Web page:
• 3 carrots, chopped
  • 3 whole cloves garlic
  • 1 bay leaf
  • 1 teaspoon whole peppercorns
  • 1 teaspoon kosher salt
Instructions
  1. Add all ingredients to slow cooker. Fill with water and cover with lid. Set slow cooker to low and cook for 12 hours or over night.
  2. Strain broth into a bowl. You can pick of any meat and add it to the broth. Use within 3 days or freeze for future use.

 

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Roasted Beef Broth

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Make your own homemade slow Roasted Beef Broth for the most delicious stock that makes perfect stews, soups, and roasts. I like to call it liquid gold!

Roasted Beef Broth | Self Proclaimed Foodie

I’ve never liked the way beef broth from a can or a box tastes. I’ll use it for gravy if I’m making something like salisbury steak, but the idea of making soup out of it nauseates me. I don’t know why. I’ll use boxed chicken broth all the time (although making your own homemade gravy and soup from your own stock is a million times better). If you’ve never made your own stock from beef bones, boy are you in for a treat. I never knew beef broth could taste so amazing! The process is an investment for sure. Its easy to make, but its not a quick process. Making your own roasted beef broth is a labor of love, and I guarantee its worth every minute it takes to make it.

Roasted Beef Broth | Self Proclaimed Foodie

 

You start the process with as many beef bones as you can fit in a single layer in your roasting pan. Mine fit perfectly. I didn’t plan it that way, but was so excited when they fit together like a puzzle that I had to take a photo to show you. Plus, now you can see what I started with.  I had about four ribs and six meaty bones. I have no idea what part of the cow those round ones are from – they were just labeled soup bones (our family buys 1/4 cow every year from a grass fed start to finish ranch). The important thing about the bones is that you get some with some meat as well as some with lots of collagen (that white stuff inside the round bone). This combination is what will make your beef broth OUTSTANDING.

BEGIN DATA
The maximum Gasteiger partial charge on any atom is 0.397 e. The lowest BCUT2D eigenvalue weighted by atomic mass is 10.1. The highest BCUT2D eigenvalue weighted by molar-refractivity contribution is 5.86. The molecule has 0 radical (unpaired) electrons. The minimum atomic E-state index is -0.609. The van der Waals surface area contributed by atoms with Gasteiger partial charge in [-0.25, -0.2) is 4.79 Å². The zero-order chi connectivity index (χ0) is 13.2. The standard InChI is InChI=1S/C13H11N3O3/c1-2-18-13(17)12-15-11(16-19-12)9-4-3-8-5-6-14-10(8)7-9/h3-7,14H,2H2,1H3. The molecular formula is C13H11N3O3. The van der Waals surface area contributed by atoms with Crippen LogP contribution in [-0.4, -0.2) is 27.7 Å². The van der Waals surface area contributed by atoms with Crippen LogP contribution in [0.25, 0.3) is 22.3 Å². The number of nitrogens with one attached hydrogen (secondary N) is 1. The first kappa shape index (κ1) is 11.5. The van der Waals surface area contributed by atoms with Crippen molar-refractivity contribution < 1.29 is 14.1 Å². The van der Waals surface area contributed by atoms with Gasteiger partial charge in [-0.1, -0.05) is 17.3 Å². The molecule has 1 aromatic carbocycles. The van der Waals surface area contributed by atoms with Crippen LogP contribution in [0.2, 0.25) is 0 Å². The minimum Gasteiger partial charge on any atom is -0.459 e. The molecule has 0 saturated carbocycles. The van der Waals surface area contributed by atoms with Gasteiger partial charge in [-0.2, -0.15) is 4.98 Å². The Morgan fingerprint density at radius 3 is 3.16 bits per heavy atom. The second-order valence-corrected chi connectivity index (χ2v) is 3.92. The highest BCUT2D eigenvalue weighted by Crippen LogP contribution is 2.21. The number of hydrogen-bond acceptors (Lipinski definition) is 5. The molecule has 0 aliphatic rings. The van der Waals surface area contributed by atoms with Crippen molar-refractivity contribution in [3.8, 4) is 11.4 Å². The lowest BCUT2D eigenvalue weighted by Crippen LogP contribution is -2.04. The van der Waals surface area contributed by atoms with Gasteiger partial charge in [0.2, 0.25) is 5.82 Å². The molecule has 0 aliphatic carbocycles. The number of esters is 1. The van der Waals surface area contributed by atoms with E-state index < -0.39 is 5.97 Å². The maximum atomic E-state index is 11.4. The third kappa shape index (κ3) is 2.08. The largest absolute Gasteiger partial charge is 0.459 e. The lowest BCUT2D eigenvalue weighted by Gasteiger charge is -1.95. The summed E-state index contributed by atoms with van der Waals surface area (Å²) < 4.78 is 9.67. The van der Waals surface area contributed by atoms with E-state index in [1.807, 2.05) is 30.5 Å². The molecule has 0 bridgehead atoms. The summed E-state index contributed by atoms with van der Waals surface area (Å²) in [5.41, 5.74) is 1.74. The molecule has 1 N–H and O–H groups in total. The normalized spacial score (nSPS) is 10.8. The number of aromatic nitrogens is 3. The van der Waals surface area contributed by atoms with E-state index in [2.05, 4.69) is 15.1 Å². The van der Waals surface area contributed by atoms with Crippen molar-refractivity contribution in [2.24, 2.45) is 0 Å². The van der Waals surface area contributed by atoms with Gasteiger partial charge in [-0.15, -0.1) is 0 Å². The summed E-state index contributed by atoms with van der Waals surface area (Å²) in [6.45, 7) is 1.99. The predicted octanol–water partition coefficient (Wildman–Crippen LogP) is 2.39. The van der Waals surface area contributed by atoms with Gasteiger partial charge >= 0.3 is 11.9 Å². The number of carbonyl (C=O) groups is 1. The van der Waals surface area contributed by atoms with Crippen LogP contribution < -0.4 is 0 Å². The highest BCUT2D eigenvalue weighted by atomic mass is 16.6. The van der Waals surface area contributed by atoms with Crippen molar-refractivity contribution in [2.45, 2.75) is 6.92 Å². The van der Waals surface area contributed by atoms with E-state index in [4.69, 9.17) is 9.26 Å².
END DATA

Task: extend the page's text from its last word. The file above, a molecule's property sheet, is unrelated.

Just like with any roast, cooking the meat at a high temperature to begin with and then lowering the temperature for the remainder of the process yields the best results and flavor. You can see in the photo below how the collagen gets all gelatinous. Yeah, its kind of gross, but that goes right into the pot with all the vegetables and water and after that stuff cooks for 6-24 hours – OH MY GOD. You won’t believe how delicious the final product is and what it can do for your soups, stews, pot roasts, or dare I say gravy. And if you’re wondering, those dark things are purple carrots. I buy the tri-color pack at Trader Joe’s because its fun and you should too.

Roasted Beef Broth | Self Proclaimed Foodie